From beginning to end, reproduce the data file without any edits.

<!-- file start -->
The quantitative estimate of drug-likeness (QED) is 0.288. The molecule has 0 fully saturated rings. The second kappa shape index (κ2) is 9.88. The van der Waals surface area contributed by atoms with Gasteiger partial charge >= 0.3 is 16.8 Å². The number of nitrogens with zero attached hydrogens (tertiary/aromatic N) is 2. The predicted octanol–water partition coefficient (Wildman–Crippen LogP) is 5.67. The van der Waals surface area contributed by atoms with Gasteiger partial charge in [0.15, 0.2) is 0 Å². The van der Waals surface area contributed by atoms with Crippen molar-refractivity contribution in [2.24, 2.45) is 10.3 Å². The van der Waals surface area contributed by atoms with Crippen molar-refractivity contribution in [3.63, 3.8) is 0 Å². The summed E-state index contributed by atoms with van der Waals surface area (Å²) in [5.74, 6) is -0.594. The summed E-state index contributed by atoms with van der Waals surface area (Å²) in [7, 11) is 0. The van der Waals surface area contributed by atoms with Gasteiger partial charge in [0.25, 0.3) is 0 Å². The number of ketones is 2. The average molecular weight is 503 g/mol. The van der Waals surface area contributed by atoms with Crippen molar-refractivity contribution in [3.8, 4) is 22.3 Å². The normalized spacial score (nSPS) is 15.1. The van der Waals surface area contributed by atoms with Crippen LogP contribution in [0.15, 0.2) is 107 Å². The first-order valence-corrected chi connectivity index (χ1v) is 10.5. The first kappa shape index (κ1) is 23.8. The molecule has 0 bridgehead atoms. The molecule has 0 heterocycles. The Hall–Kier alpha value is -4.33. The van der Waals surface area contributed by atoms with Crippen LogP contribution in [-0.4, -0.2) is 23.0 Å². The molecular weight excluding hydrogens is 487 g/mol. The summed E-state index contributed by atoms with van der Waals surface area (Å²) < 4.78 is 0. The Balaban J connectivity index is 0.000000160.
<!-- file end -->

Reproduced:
The quantitative estimate of drug-likeness (QED) is 0.288. The molecule has 0 fully saturated rings. The second kappa shape index (κ2) is 9.88. The van der Waals surface area contributed by atoms with Gasteiger partial charge >= 0.3 is 16.8 Å². The number of nitrogens with zero attached hydrogens (tertiary/aromatic N) is 2. The predicted octanol–water partition coefficient (Wildman–Crippen LogP) is 5.67. The van der Waals surface area contributed by atoms with Gasteiger partial charge in [0.15, 0.2) is 0 Å². The van der Waals surface area contributed by atoms with Crippen molar-refractivity contribution in [2.24, 2.45) is 10.3 Å². The van der Waals surface area contributed by atoms with Crippen molar-refractivity contribution in [3.63, 3.8) is 0 Å². The summed E-state index contributed by atoms with van der Waals surface area (Å²) in [5.74, 6) is -0.594. The summed E-state index contributed by atoms with van der Waals surface area (Å²) in [7, 11) is 0. The van der Waals surface area contributed by atoms with Gasteiger partial charge in [0.25, 0.3) is 0 Å². The number of ketones is 2. The average molecular weight is 503 g/mol. The van der Waals surface area contributed by atoms with Crippen molar-refractivity contribution in [3.8, 4) is 22.3 Å². The normalized spacial score (nSPS) is 15.1. The van der Waals surface area contributed by atoms with Crippen LogP contribution in [0.15, 0.2) is 107 Å². The first-order valence-corrected chi connectivity index (χ1v) is 10.5. The first kappa shape index (κ1) is 23.8. The molecule has 0 bridgehead atoms. The molecule has 0 heterocycles. The Hall–Kier alpha value is -4.33. The van der Waals surface area contributed by atoms with Crippen LogP contribution in [-0.4, -0.2) is 23.0 Å². The molecular weight excluding hydrogens is 487 g/mol. The summed E-state index contributed by atoms with van der Waals surface area (Å²) < 4.78 is 0. The Balaban J connectivity index is 0.000000160.